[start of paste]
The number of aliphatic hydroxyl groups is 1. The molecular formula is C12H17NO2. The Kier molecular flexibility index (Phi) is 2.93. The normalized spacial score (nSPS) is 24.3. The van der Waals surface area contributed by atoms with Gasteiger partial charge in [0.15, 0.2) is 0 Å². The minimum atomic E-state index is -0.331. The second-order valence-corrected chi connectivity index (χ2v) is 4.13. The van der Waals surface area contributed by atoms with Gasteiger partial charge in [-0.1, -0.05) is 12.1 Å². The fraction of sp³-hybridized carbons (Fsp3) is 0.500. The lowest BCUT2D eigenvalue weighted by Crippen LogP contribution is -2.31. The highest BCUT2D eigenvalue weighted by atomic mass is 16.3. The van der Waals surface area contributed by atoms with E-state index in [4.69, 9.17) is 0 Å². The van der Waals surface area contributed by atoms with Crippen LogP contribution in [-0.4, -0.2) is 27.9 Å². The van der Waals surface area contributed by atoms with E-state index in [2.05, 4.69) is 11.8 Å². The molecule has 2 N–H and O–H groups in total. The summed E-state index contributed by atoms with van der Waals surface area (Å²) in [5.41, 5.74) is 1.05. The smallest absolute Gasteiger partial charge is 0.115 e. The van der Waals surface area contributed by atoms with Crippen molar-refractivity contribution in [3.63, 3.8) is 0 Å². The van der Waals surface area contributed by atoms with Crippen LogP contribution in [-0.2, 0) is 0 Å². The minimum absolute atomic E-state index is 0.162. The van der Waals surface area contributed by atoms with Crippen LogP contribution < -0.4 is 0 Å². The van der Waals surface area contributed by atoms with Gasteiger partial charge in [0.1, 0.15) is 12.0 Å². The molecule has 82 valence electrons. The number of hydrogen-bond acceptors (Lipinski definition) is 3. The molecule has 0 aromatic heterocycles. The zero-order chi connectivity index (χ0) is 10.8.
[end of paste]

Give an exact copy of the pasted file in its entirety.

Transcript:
The number of aliphatic hydroxyl groups is 1. The molecular formula is C12H17NO2. The Kier molecular flexibility index (Phi) is 2.93. The normalized spacial score (nSPS) is 24.3. The van der Waals surface area contributed by atoms with Gasteiger partial charge in [0.15, 0.2) is 0 Å². The minimum atomic E-state index is -0.331. The second-order valence-corrected chi connectivity index (χ2v) is 4.13. The van der Waals surface area contributed by atoms with Gasteiger partial charge in [-0.1, -0.05) is 12.1 Å². The fraction of sp³-hybridized carbons (Fsp3) is 0.500. The lowest BCUT2D eigenvalue weighted by Crippen LogP contribution is -2.31. The highest BCUT2D eigenvalue weighted by atomic mass is 16.3. The van der Waals surface area contributed by atoms with E-state index in [4.69, 9.17) is 0 Å². The van der Waals surface area contributed by atoms with Crippen LogP contribution in [-0.4, -0.2) is 27.9 Å². The van der Waals surface area contributed by atoms with E-state index in [2.05, 4.69) is 11.8 Å². The molecule has 2 N–H and O–H groups in total. The summed E-state index contributed by atoms with van der Waals surface area (Å²) in [5.41, 5.74) is 1.05. The smallest absolute Gasteiger partial charge is 0.115 e. The van der Waals surface area contributed by atoms with Crippen molar-refractivity contribution in [3.63, 3.8) is 0 Å². The van der Waals surface area contributed by atoms with Crippen LogP contribution in [-0.2, 0) is 0 Å². The minimum absolute atomic E-state index is 0.162. The van der Waals surface area contributed by atoms with Crippen LogP contribution < -0.4 is 0 Å². The van der Waals surface area contributed by atoms with Gasteiger partial charge in [0.1, 0.15) is 12.0 Å². The molecule has 82 valence electrons. The number of hydrogen-bond acceptors (Lipinski definition) is 3. The molecule has 0 aromatic heterocycles. The zero-order chi connectivity index (χ0) is 10.8.